Food, climate change and health

In Paris, December 2015, world leaders agreed to limit climate change to 1.50c – the first ever universal, legally-binding global climate deal.

Energy and fossil fuel use are the main culprits that we need to fix. The way to fix it is to use less energy and materials, and produce energy renewably.

But even if we completely fix the energy system to have 100% renewable energy, we’ll still have a major problem – food production.

The emissions for producing food alone could be enough to cause 1.5C warming from now on. If we’re going to meet the Paris Agreement targets, we need to change the food production system from the current trajectory.

This project starter is based on the work of Dr Bojana Bajzelj of the University of Cambridge and WRAP.


A fragment of melted icecap washed up on the shore of Iceland.

Get inside the science

Globally, food already contributes a lot to greenhouse gas emissions.


In the future, researchers predict there will be many more people – potentially a global population of 9.6 billion by 2050. The 20th century saw huge increases in crop yields, but these may not continue to the 21st century. A richer world will be eating more meat, and that means more cows. And, believe it or not, cows and other ruminants are a major emitter of methane – via their burps.

So what’s behind this? And what can we do about it?


Food related emissions

* = particularly heavy sources of emissions

Renewable energy Reduce food waste Improve yields Change what we eat
Cooking  ticktick  tick
Storing and cooling  ticktick  tick
Transporting  tick  tick
Manufacturing  ticktick  tick
Agricultural machinery  tick  tick  tick
Livestock burping methane *  tick  ticktick
Livestock: methane from manure  tick  ticktick
Emissions from fertiliser  tick  cross  tick
Fertiliser production  tick  tick  cross  tick
Making space: deforestation *   tick  ticktick  ticktick

If we break down the food related emissions, we can see 10 key areas, given in the table above. Two of these are particularly serious from the point of view of greenhouse gas emission – livestock burping methane, and deforestation to make space for agriculture.

How can we address these areas?

We can look at renewable energy, which can cut emissions related to cooking, storing, transporting, manufacture, and – potentially if not now – agricultural machinery and fertiliser production.

We can improve crop yields – so that we can produce more crops using less land. This would have huge potential benefits if we used this to cut down on deforestation, a particularly serious issue. But increasing crop yields would probably increase the use of fertiliser, meaning the benefits aren’t as big as they could be.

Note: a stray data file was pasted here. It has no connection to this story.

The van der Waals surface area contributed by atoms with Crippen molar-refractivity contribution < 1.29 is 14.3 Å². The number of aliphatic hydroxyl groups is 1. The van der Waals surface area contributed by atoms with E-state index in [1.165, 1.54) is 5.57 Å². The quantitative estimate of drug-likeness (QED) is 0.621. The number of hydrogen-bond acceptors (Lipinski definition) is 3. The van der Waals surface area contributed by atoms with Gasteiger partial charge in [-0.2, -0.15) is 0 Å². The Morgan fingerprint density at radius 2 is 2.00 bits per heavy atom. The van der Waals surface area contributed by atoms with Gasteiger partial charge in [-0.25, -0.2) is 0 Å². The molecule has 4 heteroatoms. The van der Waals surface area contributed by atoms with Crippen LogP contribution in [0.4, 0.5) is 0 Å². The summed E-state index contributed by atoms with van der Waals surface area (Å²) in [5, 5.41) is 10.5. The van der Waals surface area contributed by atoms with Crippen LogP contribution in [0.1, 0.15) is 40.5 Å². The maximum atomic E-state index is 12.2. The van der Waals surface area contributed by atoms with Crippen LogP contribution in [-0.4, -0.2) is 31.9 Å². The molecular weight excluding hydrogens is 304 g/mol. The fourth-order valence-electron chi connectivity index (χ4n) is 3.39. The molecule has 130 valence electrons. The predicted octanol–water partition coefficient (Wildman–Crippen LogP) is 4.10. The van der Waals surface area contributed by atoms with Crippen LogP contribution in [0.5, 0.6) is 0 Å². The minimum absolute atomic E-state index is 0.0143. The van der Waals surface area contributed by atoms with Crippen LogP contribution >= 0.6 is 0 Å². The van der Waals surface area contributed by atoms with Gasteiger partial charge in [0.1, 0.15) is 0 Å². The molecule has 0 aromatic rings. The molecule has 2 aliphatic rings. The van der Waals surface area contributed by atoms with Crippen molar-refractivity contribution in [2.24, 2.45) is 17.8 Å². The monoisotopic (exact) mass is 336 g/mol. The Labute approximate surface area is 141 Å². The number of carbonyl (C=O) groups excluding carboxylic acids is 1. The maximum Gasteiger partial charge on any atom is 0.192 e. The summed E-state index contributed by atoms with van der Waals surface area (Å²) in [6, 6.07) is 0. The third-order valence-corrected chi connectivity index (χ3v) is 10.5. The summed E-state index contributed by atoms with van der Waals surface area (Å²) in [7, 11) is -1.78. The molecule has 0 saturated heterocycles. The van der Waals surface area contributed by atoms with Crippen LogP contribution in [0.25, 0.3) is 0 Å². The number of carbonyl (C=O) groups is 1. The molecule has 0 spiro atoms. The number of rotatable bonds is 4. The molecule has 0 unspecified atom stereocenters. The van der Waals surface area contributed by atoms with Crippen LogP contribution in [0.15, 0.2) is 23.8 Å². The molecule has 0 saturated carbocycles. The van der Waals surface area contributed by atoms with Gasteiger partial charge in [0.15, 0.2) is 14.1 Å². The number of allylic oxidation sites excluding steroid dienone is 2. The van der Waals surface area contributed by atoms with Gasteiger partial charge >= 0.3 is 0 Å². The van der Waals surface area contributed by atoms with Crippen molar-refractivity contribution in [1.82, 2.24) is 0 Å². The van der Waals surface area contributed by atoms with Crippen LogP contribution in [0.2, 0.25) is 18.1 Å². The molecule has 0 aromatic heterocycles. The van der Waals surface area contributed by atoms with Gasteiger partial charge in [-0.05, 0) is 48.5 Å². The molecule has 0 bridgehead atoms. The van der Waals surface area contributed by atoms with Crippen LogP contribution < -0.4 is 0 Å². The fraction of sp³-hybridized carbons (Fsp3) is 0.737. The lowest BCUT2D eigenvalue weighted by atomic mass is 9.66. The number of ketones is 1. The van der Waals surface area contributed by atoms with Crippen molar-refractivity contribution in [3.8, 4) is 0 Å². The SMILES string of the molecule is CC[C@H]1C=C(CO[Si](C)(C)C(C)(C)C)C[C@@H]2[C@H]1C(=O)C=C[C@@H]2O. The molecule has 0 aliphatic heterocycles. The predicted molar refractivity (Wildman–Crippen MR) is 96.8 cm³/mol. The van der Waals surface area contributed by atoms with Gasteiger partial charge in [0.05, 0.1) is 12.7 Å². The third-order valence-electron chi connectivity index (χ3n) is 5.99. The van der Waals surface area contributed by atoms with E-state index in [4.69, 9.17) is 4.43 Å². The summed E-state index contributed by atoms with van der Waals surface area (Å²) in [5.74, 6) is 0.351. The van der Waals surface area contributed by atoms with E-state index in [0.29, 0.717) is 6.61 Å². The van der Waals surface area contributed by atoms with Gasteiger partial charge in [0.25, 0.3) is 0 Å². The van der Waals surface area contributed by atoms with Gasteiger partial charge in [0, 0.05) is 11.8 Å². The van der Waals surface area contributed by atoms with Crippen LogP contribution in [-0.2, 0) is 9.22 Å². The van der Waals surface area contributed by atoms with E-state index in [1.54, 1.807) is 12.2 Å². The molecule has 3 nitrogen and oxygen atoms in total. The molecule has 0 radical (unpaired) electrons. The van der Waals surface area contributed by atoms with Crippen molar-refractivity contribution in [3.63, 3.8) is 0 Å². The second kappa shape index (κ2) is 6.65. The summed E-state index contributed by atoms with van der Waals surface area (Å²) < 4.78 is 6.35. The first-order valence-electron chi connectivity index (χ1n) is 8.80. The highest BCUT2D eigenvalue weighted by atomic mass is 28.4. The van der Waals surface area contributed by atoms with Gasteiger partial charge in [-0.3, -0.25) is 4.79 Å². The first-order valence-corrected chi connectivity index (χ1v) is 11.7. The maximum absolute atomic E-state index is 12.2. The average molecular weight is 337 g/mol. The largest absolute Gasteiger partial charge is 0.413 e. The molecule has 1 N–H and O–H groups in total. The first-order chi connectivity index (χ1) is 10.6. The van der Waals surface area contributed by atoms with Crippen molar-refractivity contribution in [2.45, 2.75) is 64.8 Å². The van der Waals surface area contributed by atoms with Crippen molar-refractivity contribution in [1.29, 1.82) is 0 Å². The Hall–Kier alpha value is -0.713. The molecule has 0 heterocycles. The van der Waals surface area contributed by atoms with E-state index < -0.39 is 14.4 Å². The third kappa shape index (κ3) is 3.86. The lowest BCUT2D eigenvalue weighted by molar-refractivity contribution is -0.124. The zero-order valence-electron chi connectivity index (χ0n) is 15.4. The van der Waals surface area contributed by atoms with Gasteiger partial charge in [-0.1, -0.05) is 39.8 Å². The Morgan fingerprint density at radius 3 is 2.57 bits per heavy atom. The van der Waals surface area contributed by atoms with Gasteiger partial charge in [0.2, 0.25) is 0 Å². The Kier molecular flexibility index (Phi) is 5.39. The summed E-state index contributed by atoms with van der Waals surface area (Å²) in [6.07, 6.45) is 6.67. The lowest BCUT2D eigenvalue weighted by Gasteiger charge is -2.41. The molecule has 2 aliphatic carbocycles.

We can change what we eat – cutting down on the amount of meat that we eat, particularly red meat, and replacing it with a plant-based diet. Of course, many people in the world already eat much less meat than we do in the West, but aspirations to a western meat-rich diet are high in parts of the world that are growing rapidly richer. A varied and plant-rich diet is healthy, and with obesity a growing problem, that’s a major benefit.

If we use renewable energy, reduce food waste, improve yields, and change what we eat – then researchers predict that we will be able to bring down our greenhouse gas emissions from food. The following table sets out the predicted GHG emissions of the various potential actions we can take.  Our target is to reach less than 8 units, from our predicted future emissions of 24 units.

Goal for GHG emissions


Current emissions from food Predicted future emissions – without changes Renewable energy Renewable energy + Reduce food waste Renewable energy + Reduce food waste + Improve yields Renewable energy + Reduce food waste + Improve yields + Change what we eat 
<8 units 15 units 24 units 18 units 14 units 10 units 5 units

The relationship between food and climate change is not a one-way process. Climate change will effect food yields. Scientists are concerned that extreme weather events will increase the chance of crop failure, and that increased temperatures will see an increase in pests and diseases. Increased temperatures will probably reduce overall yields and cause water stress.

Researchers argue that in the future, we will mostly need to eat healthy plants

That’s plants that are themselves in good health, that can withstand pressures from climate change, resist pests and crop diseases, and with a high yield.

At the same time, we need to eat plants that are good for our health, that have all the nutrients and micronutrients we need.

And we mustn’t forget taste. If these healthy plant-based foods don’t taste good, people will be quick to fall back on their old, meat-rich diets.

Project Ideas

This could be the start of a range of types of project.

  • Could you work with your school or college canteen to identify and promote climate friendly meals?
  • Could you produce advertising posters or leaflets to alert fellow students to these issues?
  • Could you produce a drama piece or performance around these issues?